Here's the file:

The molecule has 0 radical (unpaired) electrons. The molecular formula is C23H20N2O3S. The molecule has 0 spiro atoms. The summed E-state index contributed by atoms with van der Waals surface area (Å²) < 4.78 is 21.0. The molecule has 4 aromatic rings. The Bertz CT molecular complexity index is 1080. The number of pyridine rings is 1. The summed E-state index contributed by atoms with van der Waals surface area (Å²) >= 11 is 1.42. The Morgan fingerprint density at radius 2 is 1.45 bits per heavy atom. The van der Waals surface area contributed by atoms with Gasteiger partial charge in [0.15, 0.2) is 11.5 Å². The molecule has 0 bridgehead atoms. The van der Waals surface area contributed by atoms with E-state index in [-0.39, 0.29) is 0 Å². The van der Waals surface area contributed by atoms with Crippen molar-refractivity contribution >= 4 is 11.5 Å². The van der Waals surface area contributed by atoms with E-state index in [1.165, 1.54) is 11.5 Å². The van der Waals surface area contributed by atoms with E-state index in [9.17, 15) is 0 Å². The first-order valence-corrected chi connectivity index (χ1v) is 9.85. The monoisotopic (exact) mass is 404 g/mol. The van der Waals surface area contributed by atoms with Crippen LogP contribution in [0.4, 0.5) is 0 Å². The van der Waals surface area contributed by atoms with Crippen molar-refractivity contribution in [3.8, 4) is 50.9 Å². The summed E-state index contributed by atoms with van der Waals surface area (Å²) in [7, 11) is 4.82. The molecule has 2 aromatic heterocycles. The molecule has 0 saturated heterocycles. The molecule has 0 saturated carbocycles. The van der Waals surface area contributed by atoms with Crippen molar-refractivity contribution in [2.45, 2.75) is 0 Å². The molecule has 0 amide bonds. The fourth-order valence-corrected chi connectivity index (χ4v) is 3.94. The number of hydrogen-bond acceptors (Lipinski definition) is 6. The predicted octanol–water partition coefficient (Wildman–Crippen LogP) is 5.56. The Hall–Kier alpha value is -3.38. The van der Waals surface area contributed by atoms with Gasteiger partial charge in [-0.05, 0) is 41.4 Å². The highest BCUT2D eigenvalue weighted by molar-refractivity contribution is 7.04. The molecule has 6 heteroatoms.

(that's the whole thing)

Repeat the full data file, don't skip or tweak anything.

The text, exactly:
The molecule has 0 radical (unpaired) electrons. The molecular formula is C23H20N2O3S. The molecule has 0 spiro atoms. The summed E-state index contributed by atoms with van der Waals surface area (Å²) < 4.78 is 21.0. The molecule has 4 aromatic rings. The Bertz CT molecular complexity index is 1080. The number of pyridine rings is 1. The summed E-state index contributed by atoms with van der Waals surface area (Å²) >= 11 is 1.42. The Morgan fingerprint density at radius 2 is 1.45 bits per heavy atom. The van der Waals surface area contributed by atoms with Gasteiger partial charge in [0.15, 0.2) is 11.5 Å². The molecule has 0 bridgehead atoms. The van der Waals surface area contributed by atoms with E-state index in [-0.39, 0.29) is 0 Å². The van der Waals surface area contributed by atoms with Crippen molar-refractivity contribution >= 4 is 11.5 Å². The van der Waals surface area contributed by atoms with E-state index in [1.165, 1.54) is 11.5 Å². The van der Waals surface area contributed by atoms with E-state index in [9.17, 15) is 0 Å². The first-order valence-corrected chi connectivity index (χ1v) is 9.85. The monoisotopic (exact) mass is 404 g/mol. The van der Waals surface area contributed by atoms with Crippen LogP contribution in [0.4, 0.5) is 0 Å². The van der Waals surface area contributed by atoms with Crippen molar-refractivity contribution in [3.8, 4) is 50.9 Å². The summed E-state index contributed by atoms with van der Waals surface area (Å²) in [7, 11) is 4.82. The molecule has 2 aromatic heterocycles. The molecule has 0 saturated heterocycles. The molecule has 0 saturated carbocycles. The van der Waals surface area contributed by atoms with Crippen molar-refractivity contribution in [2.45, 2.75) is 0 Å². The molecule has 0 amide bonds. The fourth-order valence-corrected chi connectivity index (χ4v) is 3.94. The number of hydrogen-bond acceptors (Lipinski definition) is 6. The predicted octanol–water partition coefficient (Wildman–Crippen LogP) is 5.56. The Hall–Kier alpha value is -3.38. The van der Waals surface area contributed by atoms with Gasteiger partial charge in [-0.05, 0) is 41.4 Å². The highest BCUT2D eigenvalue weighted by molar-refractivity contribution is 7.04. The molecule has 6 heteroatoms.